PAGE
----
So, (sigh), no, this is not likely to change in the next and last five years of my career. We all will continue to conform to a 19th century farmer’s pre-electricity daily schedule, requiring us all to get up when the sun does and to go down a candle’s-length after twilight.

And I will force my body and mind to do the same. Resistance is futile.

 

A Moment in Teaching

I encourage my university students to consume non-commercial media like BBC, PBS and NPR. I also try to turn them on to podcasts – there are so many good ones out there. This year, one student in particular took my advice to heart. Each week, he would come to class and tell me about some new English language show or podcast he had discovered. A lot of it was pretty sophisticated stuff.

One time he was really excited about a fascinating find – it was called “Dead Dogs”.

“Dead Dogs?!” I asked, incredulously, “That sounds awful! Are you sure that was the name?”

 “Yes, Dead Dogs. It’s about all different themes in science and technology . . . it gets millions of clicks every day.”

“And . . . so . . . why is it called ‘Dead Dogs’?”

 “I don’t know. I’m not sure what ‘Dead’ stands for.”

“Spell out the name for me, will you?”

“D – E – D . . .”

“Wait a sec. ‘Dead’ is spelled D – E – A – D.”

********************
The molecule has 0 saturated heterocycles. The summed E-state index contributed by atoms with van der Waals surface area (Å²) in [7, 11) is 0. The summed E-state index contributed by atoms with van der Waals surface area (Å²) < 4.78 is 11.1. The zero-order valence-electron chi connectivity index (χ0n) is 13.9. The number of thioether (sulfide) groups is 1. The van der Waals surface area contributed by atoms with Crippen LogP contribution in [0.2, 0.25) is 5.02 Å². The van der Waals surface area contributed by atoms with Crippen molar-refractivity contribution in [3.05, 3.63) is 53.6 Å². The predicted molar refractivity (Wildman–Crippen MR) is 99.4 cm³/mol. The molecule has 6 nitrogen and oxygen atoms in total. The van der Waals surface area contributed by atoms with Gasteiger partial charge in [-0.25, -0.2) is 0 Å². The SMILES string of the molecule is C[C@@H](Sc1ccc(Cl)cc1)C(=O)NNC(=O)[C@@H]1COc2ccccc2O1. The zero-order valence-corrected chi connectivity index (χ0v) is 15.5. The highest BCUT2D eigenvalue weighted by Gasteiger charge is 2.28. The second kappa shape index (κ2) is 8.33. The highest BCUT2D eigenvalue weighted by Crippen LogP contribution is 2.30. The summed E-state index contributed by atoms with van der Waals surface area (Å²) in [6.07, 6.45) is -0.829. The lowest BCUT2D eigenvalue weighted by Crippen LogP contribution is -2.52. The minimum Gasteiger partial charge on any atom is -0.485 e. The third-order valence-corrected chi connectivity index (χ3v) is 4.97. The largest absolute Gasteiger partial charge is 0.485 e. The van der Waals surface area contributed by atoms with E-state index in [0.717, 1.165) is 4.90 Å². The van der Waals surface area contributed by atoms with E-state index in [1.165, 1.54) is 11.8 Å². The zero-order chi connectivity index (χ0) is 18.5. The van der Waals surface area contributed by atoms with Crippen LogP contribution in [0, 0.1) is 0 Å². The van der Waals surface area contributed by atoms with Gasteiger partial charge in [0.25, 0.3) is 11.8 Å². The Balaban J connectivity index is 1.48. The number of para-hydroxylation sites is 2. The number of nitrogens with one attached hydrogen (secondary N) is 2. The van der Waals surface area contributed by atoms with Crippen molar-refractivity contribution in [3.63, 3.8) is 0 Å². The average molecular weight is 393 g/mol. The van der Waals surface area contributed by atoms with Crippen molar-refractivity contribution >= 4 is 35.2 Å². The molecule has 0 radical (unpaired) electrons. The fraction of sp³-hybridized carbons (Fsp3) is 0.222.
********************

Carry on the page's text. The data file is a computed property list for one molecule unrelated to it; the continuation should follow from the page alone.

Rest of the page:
“No, I am sure that it is D – E – D.”

 

We stared at one another for a while in silence and confusion.

 

“I have an idea,” I said, “write down the name so I can see it.”

 

Here’s what he wrote:

TED Talks

 

The following week we did some work on pronunciation.

 

 

Where’s That Conch When You Need It?

(My Years of Montessori – Part 38)

 

It all started out so innocently.

Our school playground presented a perennial problem in that there was no part of it that the P1 kids – the six to eight year olds – could call their own. Their games were continually frustrated by older kids shooing them off or setting artificial borders for their games of Tag or Hide-and-Seek. So at the end of last year, my colleague, Mark, suggested extending the top end of the playground a few meters by co-opting a part of the adjacent kindergarten’s yard. He got the green light from the Team. Over the summer, he moved the fence and created a sort of protected space. He then piled a bunch of huge branches and various other natural materials there. The new school year started and we all watched as the little kids first cautiously approached, then discovered, and then started redesigning the new space.

It began with anarchic building. Trees and sticks and rocks were moved around by anyone who felt like it. Eventually, a sort of imaginative space began to emerge and suddenly changes were only allowed after consultation. A group of fort builders crystallized and rules were established.

Of course there were a few kids unwilling to follow the group directives and they found themselves banished. One of them, Davey, set up his own enemy camp in a huge flowering bush around the schoolhouse corner. It was from there that he and his two or three more or less willing followers launched their first attack on the Fort Camp.

But never fear! A force of Fort Defenders quickly formed to beat back the assaults. Sticks emerged and were carried around as weapons and then arsenals of them were stored, both in the Fort and in the newly created Bush Camp. There were more forays. Then surprise attacks.